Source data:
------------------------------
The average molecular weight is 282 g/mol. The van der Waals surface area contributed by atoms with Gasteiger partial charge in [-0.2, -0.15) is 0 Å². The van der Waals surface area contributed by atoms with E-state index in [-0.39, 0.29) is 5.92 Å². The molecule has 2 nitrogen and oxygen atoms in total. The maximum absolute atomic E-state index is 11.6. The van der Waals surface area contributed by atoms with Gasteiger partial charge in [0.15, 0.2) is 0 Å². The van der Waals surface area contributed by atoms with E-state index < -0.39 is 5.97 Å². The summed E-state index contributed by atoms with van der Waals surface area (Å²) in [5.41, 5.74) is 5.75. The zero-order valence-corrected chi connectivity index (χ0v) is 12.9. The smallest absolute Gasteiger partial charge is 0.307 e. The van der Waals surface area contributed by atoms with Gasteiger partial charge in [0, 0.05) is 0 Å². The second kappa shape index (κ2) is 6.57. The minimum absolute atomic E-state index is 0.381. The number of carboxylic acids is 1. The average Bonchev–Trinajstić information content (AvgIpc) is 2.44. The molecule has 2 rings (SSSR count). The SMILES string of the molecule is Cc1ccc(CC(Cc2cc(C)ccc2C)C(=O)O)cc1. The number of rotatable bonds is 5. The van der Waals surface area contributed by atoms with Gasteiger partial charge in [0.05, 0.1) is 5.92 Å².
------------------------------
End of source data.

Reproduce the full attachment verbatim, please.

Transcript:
The average molecular weight is 282 g/mol. The van der Waals surface area contributed by atoms with Gasteiger partial charge in [-0.2, -0.15) is 0 Å². The van der Waals surface area contributed by atoms with E-state index in [-0.39, 0.29) is 5.92 Å². The molecule has 2 nitrogen and oxygen atoms in total. The maximum absolute atomic E-state index is 11.6. The van der Waals surface area contributed by atoms with Gasteiger partial charge in [0.15, 0.2) is 0 Å². The van der Waals surface area contributed by atoms with E-state index < -0.39 is 5.97 Å². The summed E-state index contributed by atoms with van der Waals surface area (Å²) in [5.41, 5.74) is 5.75. The zero-order valence-corrected chi connectivity index (χ0v) is 12.9. The smallest absolute Gasteiger partial charge is 0.307 e. The van der Waals surface area contributed by atoms with Gasteiger partial charge in [0, 0.05) is 0 Å². The second kappa shape index (κ2) is 6.57. The minimum absolute atomic E-state index is 0.381. The number of carboxylic acids is 1. The average Bonchev–Trinajstić information content (AvgIpc) is 2.44. The molecule has 2 rings (SSSR count). The SMILES string of the molecule is Cc1ccc(CC(Cc2cc(C)ccc2C)C(=O)O)cc1. The number of rotatable bonds is 5. The van der Waals surface area contributed by atoms with Gasteiger partial charge in [0.05, 0.1) is 5.92 Å².